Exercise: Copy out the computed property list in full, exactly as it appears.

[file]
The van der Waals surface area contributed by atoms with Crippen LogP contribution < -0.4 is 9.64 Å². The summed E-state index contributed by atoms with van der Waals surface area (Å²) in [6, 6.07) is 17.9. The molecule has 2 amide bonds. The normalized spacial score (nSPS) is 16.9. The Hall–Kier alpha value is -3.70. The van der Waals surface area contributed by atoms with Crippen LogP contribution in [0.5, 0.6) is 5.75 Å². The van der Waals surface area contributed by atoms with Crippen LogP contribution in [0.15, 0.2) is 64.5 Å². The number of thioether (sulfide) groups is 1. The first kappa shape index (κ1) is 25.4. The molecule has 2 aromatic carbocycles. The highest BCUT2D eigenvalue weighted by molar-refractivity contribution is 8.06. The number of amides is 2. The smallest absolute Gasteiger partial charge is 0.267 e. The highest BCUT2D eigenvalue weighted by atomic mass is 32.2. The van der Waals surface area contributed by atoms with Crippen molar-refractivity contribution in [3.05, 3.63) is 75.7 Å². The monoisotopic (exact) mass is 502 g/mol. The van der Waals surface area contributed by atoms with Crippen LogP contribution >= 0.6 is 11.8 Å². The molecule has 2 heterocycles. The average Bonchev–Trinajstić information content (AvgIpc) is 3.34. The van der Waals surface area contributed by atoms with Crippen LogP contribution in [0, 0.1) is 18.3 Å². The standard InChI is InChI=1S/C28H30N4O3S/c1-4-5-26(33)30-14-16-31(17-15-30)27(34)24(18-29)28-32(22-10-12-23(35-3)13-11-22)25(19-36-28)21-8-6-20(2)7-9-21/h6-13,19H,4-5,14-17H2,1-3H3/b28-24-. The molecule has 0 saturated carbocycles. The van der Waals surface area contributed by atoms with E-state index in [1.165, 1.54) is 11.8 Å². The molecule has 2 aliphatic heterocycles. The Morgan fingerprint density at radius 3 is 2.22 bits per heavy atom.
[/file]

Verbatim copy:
The van der Waals surface area contributed by atoms with Crippen LogP contribution < -0.4 is 9.64 Å². The summed E-state index contributed by atoms with van der Waals surface area (Å²) in [6, 6.07) is 17.9. The molecule has 2 amide bonds. The normalized spacial score (nSPS) is 16.9. The Hall–Kier alpha value is -3.70. The van der Waals surface area contributed by atoms with Crippen LogP contribution in [0.5, 0.6) is 5.75 Å². The van der Waals surface area contributed by atoms with Crippen LogP contribution in [0.15, 0.2) is 64.5 Å². The number of thioether (sulfide) groups is 1. The first kappa shape index (κ1) is 25.4. The molecule has 2 aromatic carbocycles. The highest BCUT2D eigenvalue weighted by molar-refractivity contribution is 8.06. The number of amides is 2. The smallest absolute Gasteiger partial charge is 0.267 e. The highest BCUT2D eigenvalue weighted by atomic mass is 32.2. The van der Waals surface area contributed by atoms with Crippen molar-refractivity contribution in [3.05, 3.63) is 75.7 Å². The monoisotopic (exact) mass is 502 g/mol. The van der Waals surface area contributed by atoms with Crippen LogP contribution >= 0.6 is 11.8 Å². The molecule has 2 heterocycles. The average Bonchev–Trinajstić information content (AvgIpc) is 3.34. The van der Waals surface area contributed by atoms with Crippen LogP contribution in [0, 0.1) is 18.3 Å². The standard InChI is InChI=1S/C28H30N4O3S/c1-4-5-26(33)30-14-16-31(17-15-30)27(34)24(18-29)28-32(22-10-12-23(35-3)13-11-22)25(19-36-28)21-8-6-20(2)7-9-21/h6-13,19H,4-5,14-17H2,1-3H3/b28-24-. The molecule has 0 saturated carbocycles. The van der Waals surface area contributed by atoms with E-state index in [1.165, 1.54) is 11.8 Å². The molecule has 2 aliphatic heterocycles. The Morgan fingerprint density at radius 3 is 2.22 bits per heavy atom.